Current information prompts the need for more adequate adolescent care. Note the strong association of marijuana use and psychiatric/behavioral disorders (depression, anxiety, ADHD, Bipolar Disorder, Conduct Disorder, psychosis). Kevin Gray, M.D., reports marijuana use as predisposing or worsening a psychiatric disorder, or such a disorder increasing the risk of the drug being used. Note information from the National Survey on Drug Use and Health 2007: an estimated 7.2 million young people ages 12-20 binge on alcohol during any month and 2.3 million engage in heavy alcohol use. Note further, research findings reported by Join Together, Sept. 25, 2009: A researcher studying twins concluded that early drinking “may induce changes in the highly sensitive adolescent brain, which may also modify an individual’s subsequent genetic vulnerability” to addiction.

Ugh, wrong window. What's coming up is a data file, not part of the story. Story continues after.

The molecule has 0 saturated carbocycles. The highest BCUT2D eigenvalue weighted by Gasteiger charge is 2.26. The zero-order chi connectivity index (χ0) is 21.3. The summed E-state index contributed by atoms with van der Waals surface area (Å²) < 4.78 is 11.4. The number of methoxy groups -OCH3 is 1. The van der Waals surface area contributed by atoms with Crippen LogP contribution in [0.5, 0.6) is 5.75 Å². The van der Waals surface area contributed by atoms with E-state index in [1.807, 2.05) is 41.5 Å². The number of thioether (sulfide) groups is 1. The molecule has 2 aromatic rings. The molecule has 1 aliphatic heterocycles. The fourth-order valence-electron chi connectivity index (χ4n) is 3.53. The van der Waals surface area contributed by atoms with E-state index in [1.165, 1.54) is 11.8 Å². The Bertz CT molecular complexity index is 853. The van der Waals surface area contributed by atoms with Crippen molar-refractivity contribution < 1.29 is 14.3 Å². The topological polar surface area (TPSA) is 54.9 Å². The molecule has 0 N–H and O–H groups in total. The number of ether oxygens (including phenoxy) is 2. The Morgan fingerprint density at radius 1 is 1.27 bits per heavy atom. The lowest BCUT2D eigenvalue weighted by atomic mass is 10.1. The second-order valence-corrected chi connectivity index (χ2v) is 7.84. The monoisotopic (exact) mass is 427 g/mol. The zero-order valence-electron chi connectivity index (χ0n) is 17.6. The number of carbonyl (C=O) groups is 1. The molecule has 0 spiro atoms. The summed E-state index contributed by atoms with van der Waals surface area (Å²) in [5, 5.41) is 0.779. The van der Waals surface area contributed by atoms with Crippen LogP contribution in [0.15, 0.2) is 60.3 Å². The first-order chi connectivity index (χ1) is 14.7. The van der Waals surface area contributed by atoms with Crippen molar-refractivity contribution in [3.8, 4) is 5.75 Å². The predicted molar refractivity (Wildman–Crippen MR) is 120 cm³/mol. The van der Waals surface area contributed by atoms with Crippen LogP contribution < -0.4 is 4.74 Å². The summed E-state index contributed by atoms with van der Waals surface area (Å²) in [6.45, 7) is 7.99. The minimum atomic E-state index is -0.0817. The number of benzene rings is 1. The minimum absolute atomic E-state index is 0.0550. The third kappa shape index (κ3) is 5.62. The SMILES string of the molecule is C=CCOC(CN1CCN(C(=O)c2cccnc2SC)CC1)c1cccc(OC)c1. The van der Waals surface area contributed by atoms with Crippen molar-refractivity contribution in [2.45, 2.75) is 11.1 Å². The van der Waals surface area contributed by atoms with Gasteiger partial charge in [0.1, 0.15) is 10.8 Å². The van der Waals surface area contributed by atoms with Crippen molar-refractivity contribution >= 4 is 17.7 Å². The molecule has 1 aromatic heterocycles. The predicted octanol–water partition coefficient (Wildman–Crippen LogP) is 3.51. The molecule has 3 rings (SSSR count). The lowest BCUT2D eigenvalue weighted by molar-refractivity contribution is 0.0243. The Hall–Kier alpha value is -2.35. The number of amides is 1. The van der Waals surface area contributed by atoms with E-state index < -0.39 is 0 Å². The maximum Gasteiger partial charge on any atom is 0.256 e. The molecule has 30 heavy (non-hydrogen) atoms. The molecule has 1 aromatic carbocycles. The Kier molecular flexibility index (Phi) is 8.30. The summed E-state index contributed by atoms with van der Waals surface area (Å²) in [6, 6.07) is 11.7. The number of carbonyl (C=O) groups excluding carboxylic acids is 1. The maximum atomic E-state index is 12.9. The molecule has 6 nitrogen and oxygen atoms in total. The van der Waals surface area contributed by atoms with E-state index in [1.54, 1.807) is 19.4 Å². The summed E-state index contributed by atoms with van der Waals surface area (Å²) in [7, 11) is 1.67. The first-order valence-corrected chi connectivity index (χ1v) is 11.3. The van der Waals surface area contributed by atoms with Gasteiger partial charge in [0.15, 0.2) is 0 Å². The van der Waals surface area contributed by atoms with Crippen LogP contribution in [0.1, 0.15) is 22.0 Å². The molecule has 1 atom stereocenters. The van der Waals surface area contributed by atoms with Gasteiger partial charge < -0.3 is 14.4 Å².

This is a small mention of recent survey and research information indicating in a no-nonsense manner why adolescent care is so important. We must either help teens now through adequate prevention and treatment, or we will have to help many later as adults when they have experienced the debilitating advance of addiction. Treatment in later life stages means more burden on the social and healthcare system we all live with, with years of damage due to chemical use placing huge challenges on individuals, families and communities. Delaying treatment to later life means that serious losses in the life quality of our teens will surely lie ahead for them.
Needed: Family Involvement in Treatment